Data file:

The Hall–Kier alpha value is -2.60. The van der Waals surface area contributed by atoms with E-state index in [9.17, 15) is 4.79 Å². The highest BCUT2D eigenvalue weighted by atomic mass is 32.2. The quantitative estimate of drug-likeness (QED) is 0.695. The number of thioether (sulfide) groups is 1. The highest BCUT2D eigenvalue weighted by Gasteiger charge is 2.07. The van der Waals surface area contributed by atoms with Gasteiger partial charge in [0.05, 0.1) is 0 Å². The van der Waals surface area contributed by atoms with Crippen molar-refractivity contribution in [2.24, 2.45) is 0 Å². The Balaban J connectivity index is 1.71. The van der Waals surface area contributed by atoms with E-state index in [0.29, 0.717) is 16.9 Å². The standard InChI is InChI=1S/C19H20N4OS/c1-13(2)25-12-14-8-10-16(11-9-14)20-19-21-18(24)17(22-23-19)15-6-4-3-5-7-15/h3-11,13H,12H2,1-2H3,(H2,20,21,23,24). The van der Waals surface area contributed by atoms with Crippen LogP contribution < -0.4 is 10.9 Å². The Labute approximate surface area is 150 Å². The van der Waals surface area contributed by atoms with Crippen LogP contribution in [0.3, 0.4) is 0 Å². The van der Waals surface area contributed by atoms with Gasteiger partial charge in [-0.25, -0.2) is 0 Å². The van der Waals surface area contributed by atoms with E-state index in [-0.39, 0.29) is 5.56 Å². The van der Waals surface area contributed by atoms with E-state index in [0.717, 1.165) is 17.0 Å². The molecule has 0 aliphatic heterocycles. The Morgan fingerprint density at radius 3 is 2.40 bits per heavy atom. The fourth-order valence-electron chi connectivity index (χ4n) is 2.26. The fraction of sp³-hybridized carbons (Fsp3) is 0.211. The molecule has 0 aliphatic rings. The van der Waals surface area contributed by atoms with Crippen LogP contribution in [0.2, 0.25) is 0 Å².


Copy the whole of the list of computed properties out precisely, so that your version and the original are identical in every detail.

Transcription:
The Hall–Kier alpha value is -2.60. The van der Waals surface area contributed by atoms with E-state index in [9.17, 15) is 4.79 Å². The highest BCUT2D eigenvalue weighted by atomic mass is 32.2. The quantitative estimate of drug-likeness (QED) is 0.695. The number of thioether (sulfide) groups is 1. The highest BCUT2D eigenvalue weighted by Gasteiger charge is 2.07. The van der Waals surface area contributed by atoms with Gasteiger partial charge in [0.05, 0.1) is 0 Å². The van der Waals surface area contributed by atoms with Crippen molar-refractivity contribution in [2.24, 2.45) is 0 Å². The Balaban J connectivity index is 1.71. The van der Waals surface area contributed by atoms with E-state index in [0.29, 0.717) is 16.9 Å². The standard InChI is InChI=1S/C19H20N4OS/c1-13(2)25-12-14-8-10-16(11-9-14)20-19-21-18(24)17(22-23-19)15-6-4-3-5-7-15/h3-11,13H,12H2,1-2H3,(H2,20,21,23,24). The van der Waals surface area contributed by atoms with Crippen LogP contribution < -0.4 is 10.9 Å². The Labute approximate surface area is 150 Å². The van der Waals surface area contributed by atoms with Crippen LogP contribution in [0.3, 0.4) is 0 Å². The van der Waals surface area contributed by atoms with Gasteiger partial charge in [-0.25, -0.2) is 0 Å². The van der Waals surface area contributed by atoms with E-state index in [-0.39, 0.29) is 5.56 Å². The van der Waals surface area contributed by atoms with E-state index in [0.717, 1.165) is 17.0 Å². The molecule has 0 aliphatic heterocycles. The Morgan fingerprint density at radius 3 is 2.40 bits per heavy atom. The fourth-order valence-electron chi connectivity index (χ4n) is 2.26. The fraction of sp³-hybridized carbons (Fsp3) is 0.211. The molecule has 0 aliphatic rings. The van der Waals surface area contributed by atoms with Crippen LogP contribution in [0.2, 0.25) is 0 Å².